Bison stop traffic wherever they go. They can do whatever they want. They are all over the Park.
|Bison jam in Hayden Vallley|
This long–tailed weasel posed briefly on the travertine of Soda Butte before scampering away.
One evening I spotted a female great–horned owl perched on the chimney of the superintendant’s house in Mammoth…
|Female great horned owl|
|I watched these owlets until well past sunrise|
I occasionally drove the ten miles from Grant Village to the Lewis River in search of North America’s largest rodent. One day I stood and I walked, I gazed and I peered, but never did see any beaver riffling the calm mirror of the early morning river. As the sun slowly crested the ridgeline to the east, I turned around to consider what might be living in the rocks near where my car was parked. I’ll bet there are pika in there. They love rocks!
And sure enough there were pika. So although I didn’t see what I’d driven ten miles to see that morning, I did see something different and it was just as first–rate.
|Pika squeak sounds like "I'm so cute!!!"|
It seems that nearly every morning and/or evening there were elk outside our housing. There might be males with huge antlers, or females with calves, noisily munching on the grass. Sometimes we couldn’t leave our apartment until the elk had finished grazing its way across the yard.
|Four-legged lawnmover with antlers|
|Room with a view|
Moose are much more common in Grant Teton and that is where we came upon this female, munching its lunch along the Death Canyon trail.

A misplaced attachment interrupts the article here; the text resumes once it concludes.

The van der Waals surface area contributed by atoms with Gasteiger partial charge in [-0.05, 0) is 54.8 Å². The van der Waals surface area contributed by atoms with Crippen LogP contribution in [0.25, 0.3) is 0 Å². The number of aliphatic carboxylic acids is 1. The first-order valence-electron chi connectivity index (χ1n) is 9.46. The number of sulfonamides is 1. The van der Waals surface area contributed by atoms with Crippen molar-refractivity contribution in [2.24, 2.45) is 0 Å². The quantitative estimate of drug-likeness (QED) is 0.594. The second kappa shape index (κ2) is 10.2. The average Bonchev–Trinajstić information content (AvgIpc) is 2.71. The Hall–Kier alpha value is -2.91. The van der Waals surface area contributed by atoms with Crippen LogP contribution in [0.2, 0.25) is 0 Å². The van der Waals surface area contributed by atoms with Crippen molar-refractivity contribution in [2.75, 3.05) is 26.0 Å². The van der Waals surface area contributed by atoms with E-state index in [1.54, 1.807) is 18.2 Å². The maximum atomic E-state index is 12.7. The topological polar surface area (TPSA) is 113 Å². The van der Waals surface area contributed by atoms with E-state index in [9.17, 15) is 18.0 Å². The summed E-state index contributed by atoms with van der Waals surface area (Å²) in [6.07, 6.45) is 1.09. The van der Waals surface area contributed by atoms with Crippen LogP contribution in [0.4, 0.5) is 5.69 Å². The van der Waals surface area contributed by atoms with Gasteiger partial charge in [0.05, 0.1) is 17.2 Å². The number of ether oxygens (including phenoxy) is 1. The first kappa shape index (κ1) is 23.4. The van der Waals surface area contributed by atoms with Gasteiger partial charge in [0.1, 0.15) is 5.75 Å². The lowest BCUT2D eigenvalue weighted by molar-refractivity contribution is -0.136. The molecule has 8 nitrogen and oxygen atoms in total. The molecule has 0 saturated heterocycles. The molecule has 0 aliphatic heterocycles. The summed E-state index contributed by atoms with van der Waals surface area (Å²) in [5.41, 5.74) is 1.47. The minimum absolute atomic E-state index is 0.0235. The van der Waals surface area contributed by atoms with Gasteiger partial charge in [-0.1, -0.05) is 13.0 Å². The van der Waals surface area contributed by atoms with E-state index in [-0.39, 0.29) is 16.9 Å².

|This was one scraggly-looking moose|
Later that same day we happened to be driving the Moose–Wilson Road where we saw this beaver swimming near its well–kept lodge. Finally! Right place! Right time!
|I love beavers!!!|
Hiking near Sentinel Meadows one afternoon we came around a grove of trees into a clearing, startling two seemingly camera–shy sandhill cranes.
|Sandhill cranes didn't linger long for the camera|
A few weeks before the summer season ended two friends and I were driving through Hayden Valley early one morning on the way to Norris Geyser Basin. There was a cluster of cars by the side of the road so we decided to pull off and check out the action.
We quickly saw why all those cars had stopped.
Within seconds I was bouncing up and down in my seat, hyperventilating at Sue to “Take some pictures! Take some pictures!” I was the driver and (stupidly) had put my camera in the back of the car under all the packs.
I had not seen a wolf all summer and never had seen one so close. It looked like it had just finished swimming across the Yellowstone River and it was making a beeline straight towards us. With eyes wide open and mouths agape, the three of us sat there speechless as that black beauty ambled right in front of our car.
Sue was fearlessly clicking her new camera like a madwoman. I hope these pictures turn out because I’m not sure what I’m doing! We watched as the wolf doggedly crossed the highway and veered off across the hills towards a destination known only to itself.
We looked at each other in astonishment. WOW! The entire episode could not have lasted more than three or four minutes. The wolf was there, and then it was gone. If we had driven by five minutes earlier or ten minutes later, we wouldn’t have seen any of this. The three of us were simply in the right place at the right time, a random occurrence in time and space.
We consider ourselves very fortunate indeed. And from now on I will always put my camera where I can reach it.
Thanks to Minnesota Sue for the use of her wolf pix. Come back next summer and we'll take more!